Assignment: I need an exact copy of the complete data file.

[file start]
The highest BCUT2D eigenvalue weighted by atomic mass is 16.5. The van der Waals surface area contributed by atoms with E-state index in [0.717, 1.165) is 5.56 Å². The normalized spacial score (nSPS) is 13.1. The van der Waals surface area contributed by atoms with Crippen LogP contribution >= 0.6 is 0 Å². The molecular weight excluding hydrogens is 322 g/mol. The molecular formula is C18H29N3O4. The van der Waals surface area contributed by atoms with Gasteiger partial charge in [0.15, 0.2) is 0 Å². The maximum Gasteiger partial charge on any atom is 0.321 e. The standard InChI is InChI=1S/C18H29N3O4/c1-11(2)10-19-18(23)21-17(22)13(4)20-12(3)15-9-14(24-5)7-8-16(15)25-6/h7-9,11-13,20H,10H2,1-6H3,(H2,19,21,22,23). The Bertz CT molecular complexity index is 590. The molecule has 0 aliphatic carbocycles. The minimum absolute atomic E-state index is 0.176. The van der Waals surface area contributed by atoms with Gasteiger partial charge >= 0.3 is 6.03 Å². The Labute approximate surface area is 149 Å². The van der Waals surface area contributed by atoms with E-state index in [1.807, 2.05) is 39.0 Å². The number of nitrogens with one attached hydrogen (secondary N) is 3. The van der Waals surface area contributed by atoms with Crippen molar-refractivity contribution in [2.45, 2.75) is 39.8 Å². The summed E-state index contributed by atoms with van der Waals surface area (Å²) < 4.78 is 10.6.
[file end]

The highest BCUT2D eigenvalue weighted by atomic mass is 16.5. The van der Waals surface area contributed by atoms with E-state index in [0.717, 1.165) is 5.56 Å². The normalized spacial score (nSPS) is 13.1. The van der Waals surface area contributed by atoms with Crippen LogP contribution >= 0.6 is 0 Å². The molecular weight excluding hydrogens is 322 g/mol. The molecular formula is C18H29N3O4. The van der Waals surface area contributed by atoms with Gasteiger partial charge in [0.15, 0.2) is 0 Å². The maximum Gasteiger partial charge on any atom is 0.321 e. The standard InChI is InChI=1S/C18H29N3O4/c1-11(2)10-19-18(23)21-17(22)13(4)20-12(3)15-9-14(24-5)7-8-16(15)25-6/h7-9,11-13,20H,10H2,1-6H3,(H2,19,21,22,23). The Bertz CT molecular complexity index is 590. The molecule has 0 aliphatic carbocycles. The minimum absolute atomic E-state index is 0.176. The van der Waals surface area contributed by atoms with Gasteiger partial charge >= 0.3 is 6.03 Å². The Labute approximate surface area is 149 Å². The van der Waals surface area contributed by atoms with E-state index in [1.807, 2.05) is 39.0 Å². The number of nitrogens with one attached hydrogen (secondary N) is 3. The van der Waals surface area contributed by atoms with Crippen molar-refractivity contribution in [2.45, 2.75) is 39.8 Å². The summed E-state index contributed by atoms with van der Waals surface area (Å²) < 4.78 is 10.6.